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Gifts of the Spirit

(charismata). 1. The gift of justifying faith (see Faith, Justifying) is the Holy* Spirit's primary gift (1 Co 12:3; Eph 1:19).

2. In Ro 12, 1 Co 12, and Gl 5 many other, supplementary, gifts are listed which, according to His purposes, the Spirit gives in varying measure; they are called fruits and represent qualities that every Christian may attain to some degree; some have gifts in greater degree than others. The fruits include love, joy, peace, long-suffering, gentleness, goodness, faith, meekness, and temperance (Gl 5:22–23).

3. Gifts of the Spirit are nurtured in Christian lives through reverent use of Word and Sacraments. These fruits of the Spirit stand in marked contrast to the “works of the flesh” (Gl 5:19–21).

4. Gifts of the Spirit not intended for all believers are enumerated 1 Co 12:8–10: the word of wisdom, the word of knowledge, faith, gifts of healing, working of miracles, prophecy, discerning of spirits, tongues (glossolalia; from Gk. for “tongue” and “speaking”), and interpretation of tongues. Some win have one of these gifts, others another, or one person may have several in various measure. Such gifts may in some cases be directed to special use or bestowed on persons weak in faith.

5. Various offices by which mems. of the body of Christ serve one another in special ways are also gifts of the Spirit. God gives the ch. apostles, prophets, teachers, miracles and workers of miracles, gifts of healings, helps, governments, diversities of tongues and the interpretation of tongues (1 Co 12:28–30). The list in 1 Co 12:8–10 overlaps with that in 1 Co 12:28–30 and the counterparts are not all clear.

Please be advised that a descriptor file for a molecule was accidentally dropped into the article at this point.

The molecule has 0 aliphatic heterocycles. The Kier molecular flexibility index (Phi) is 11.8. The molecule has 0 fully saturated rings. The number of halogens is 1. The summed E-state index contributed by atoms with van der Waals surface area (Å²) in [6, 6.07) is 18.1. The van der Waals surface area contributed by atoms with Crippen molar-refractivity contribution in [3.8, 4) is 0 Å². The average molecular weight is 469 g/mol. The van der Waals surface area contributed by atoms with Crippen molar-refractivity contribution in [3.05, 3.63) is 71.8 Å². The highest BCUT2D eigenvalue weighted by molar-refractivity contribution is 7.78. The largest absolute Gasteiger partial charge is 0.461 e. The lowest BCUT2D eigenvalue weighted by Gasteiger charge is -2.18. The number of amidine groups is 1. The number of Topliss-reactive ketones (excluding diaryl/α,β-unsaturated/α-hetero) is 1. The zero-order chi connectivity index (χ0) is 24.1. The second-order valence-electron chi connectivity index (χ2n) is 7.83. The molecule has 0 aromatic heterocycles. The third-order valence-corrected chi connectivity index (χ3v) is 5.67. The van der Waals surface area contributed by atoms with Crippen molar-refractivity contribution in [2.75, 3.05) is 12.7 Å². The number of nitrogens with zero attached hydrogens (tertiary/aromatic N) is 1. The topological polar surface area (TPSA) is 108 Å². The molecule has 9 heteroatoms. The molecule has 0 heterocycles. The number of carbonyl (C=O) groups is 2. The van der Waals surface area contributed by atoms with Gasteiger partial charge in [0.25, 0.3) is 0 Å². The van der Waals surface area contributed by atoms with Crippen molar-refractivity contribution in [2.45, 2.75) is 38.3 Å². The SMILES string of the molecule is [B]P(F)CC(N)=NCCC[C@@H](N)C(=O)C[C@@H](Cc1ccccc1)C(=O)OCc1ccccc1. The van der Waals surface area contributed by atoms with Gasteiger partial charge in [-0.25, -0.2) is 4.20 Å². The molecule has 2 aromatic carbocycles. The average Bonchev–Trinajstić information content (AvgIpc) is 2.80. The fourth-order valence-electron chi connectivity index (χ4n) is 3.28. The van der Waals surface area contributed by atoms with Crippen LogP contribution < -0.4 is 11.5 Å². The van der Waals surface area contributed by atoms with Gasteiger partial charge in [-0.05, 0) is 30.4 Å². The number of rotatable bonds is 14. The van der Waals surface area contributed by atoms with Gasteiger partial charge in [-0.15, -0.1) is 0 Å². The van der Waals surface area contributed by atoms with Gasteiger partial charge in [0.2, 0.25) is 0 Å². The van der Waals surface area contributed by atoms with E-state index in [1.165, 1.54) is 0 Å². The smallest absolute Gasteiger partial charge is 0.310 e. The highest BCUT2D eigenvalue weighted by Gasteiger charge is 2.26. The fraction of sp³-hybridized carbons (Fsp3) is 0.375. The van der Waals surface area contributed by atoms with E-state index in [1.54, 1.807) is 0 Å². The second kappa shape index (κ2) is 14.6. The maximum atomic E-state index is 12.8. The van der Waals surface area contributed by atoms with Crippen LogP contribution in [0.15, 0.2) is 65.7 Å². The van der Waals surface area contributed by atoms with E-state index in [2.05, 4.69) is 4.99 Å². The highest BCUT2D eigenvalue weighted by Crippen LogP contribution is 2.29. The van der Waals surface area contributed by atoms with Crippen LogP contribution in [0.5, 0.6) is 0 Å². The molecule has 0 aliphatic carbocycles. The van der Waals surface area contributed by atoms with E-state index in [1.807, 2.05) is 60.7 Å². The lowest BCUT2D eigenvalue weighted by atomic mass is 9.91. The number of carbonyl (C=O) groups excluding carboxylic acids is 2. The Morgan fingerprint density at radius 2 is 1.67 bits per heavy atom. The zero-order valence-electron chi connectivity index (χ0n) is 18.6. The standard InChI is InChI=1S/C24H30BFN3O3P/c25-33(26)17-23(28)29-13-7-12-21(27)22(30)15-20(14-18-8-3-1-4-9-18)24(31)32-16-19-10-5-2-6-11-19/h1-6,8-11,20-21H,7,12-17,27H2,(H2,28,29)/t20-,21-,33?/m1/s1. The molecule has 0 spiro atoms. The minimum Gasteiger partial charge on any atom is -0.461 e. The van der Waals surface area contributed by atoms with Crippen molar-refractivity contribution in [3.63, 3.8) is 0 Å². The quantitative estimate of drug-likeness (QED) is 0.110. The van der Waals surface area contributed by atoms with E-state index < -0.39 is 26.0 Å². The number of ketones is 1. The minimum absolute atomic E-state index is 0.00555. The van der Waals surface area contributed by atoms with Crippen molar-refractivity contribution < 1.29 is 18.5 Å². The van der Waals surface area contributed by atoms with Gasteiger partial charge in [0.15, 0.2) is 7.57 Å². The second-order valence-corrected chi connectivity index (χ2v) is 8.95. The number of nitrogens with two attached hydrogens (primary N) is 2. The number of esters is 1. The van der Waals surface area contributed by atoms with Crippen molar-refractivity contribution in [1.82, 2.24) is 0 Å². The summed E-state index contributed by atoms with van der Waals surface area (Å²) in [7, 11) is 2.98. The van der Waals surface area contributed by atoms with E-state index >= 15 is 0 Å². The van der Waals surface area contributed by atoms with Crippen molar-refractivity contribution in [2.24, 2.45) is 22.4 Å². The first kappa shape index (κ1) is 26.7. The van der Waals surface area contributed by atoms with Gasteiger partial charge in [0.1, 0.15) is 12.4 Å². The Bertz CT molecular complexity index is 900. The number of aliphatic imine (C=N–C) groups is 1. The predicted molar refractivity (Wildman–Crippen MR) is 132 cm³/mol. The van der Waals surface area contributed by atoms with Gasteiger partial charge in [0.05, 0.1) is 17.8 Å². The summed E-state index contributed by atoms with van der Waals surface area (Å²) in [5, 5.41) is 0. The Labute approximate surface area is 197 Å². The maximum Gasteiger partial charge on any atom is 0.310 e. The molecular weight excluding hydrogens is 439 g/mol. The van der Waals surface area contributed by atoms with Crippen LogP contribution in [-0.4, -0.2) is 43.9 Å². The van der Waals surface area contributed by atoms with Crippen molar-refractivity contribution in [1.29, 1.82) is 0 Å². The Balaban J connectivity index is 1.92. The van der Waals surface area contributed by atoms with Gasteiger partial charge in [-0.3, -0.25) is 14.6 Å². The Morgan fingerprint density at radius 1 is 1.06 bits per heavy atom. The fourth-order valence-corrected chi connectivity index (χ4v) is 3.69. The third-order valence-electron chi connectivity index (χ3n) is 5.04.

6. The role which gifts of the Spirit are to play in the Christian community is stated 1 Co 12:7 (“to profit withal”) and 1 Ptr 4:10 (“minister the same one to another”). The extent and range of special gifts seem to have been greater in apostolic times than now.

7. In Ro 12:5–6 the origin of specific gifts is stated in gen. terms (“having then gifts differing according to the grace that is given to us”) and their use is related to the grand truth that “we, being many, are one body in Christ, and every one members one of another.”

8. The classic chap. on the gift of tongues,* 1 Co 14, follows immediately after the chapter in which Paul says that apart from “charity,” or “Christian love,” other gifts and endeavors are nothing.

9. After an admonition to follow charity and desire spiritual gifts (1 Co 14:1) Paul speaks about the gift of tongues. He recognizes the gift of tongues as a valid and important spiritual gift but also points out how easily this gift can be abused and cautions against unwholesome use.

10. According to Acts 2 the apostles received ability to speak (at least for the occasion) in languages they had never learned, but the gift of tongues referred to 1 Co 14 seems to be another type of utterance granted by the Spirit. These tongues are gen. called “ecstatic utterances” and involve use of Spirit-motivated sounds that are not intelligible in terms of known language. They do have meaning that can be stated by one who has the gift of interpretation.

11. Other references to gifts of the Spirit include Mt 10:1, 8; Lk 10:9, 17, 19; Acts 10:44–46; 1 Co 7:7. OS

See also Seven Gilts of the Holy Spirit.

Edited by: Erwin L. Lueker, Luther Poellot, Paul Jackson
©Concordia Publishing House, 2000, All rights Reserved. Reproduced with Permission

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The Lutheran Church--Missouri Synod

Original Editions ©Copyright 1954, 1975, 2000
Concordia Publishing House
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Content Reproduced with Permission

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